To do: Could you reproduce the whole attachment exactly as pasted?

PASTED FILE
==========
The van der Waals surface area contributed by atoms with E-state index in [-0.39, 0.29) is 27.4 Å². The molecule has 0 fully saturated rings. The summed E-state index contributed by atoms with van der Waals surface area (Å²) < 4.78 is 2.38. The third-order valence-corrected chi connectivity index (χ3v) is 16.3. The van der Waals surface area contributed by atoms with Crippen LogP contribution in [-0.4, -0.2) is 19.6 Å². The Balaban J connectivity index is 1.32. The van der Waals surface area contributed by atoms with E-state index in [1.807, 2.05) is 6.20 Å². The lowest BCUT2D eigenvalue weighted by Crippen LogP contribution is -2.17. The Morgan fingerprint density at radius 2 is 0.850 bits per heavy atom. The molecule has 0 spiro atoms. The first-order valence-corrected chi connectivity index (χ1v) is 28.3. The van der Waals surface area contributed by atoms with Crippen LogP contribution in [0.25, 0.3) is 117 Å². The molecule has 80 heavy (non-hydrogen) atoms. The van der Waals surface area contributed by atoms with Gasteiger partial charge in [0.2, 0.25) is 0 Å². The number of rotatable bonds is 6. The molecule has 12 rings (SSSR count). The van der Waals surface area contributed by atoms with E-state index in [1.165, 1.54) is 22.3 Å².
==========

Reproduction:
The van der Waals surface area contributed by atoms with E-state index in [-0.39, 0.29) is 27.4 Å². The molecule has 0 fully saturated rings. The summed E-state index contributed by atoms with van der Waals surface area (Å²) < 4.78 is 2.38. The third-order valence-corrected chi connectivity index (χ3v) is 16.3. The van der Waals surface area contributed by atoms with Crippen LogP contribution in [-0.4, -0.2) is 19.6 Å². The Balaban J connectivity index is 1.32. The van der Waals surface area contributed by atoms with E-state index in [1.807, 2.05) is 6.20 Å². The lowest BCUT2D eigenvalue weighted by Crippen LogP contribution is -2.17. The Morgan fingerprint density at radius 2 is 0.850 bits per heavy atom. The molecule has 0 spiro atoms. The first-order valence-corrected chi connectivity index (χ1v) is 28.3. The van der Waals surface area contributed by atoms with Crippen LogP contribution in [0.25, 0.3) is 117 Å². The molecule has 80 heavy (non-hydrogen) atoms. The van der Waals surface area contributed by atoms with Gasteiger partial charge in [0.2, 0.25) is 0 Å². The number of rotatable bonds is 6. The molecule has 12 rings (SSSR count). The van der Waals surface area contributed by atoms with E-state index in [1.165, 1.54) is 22.3 Å².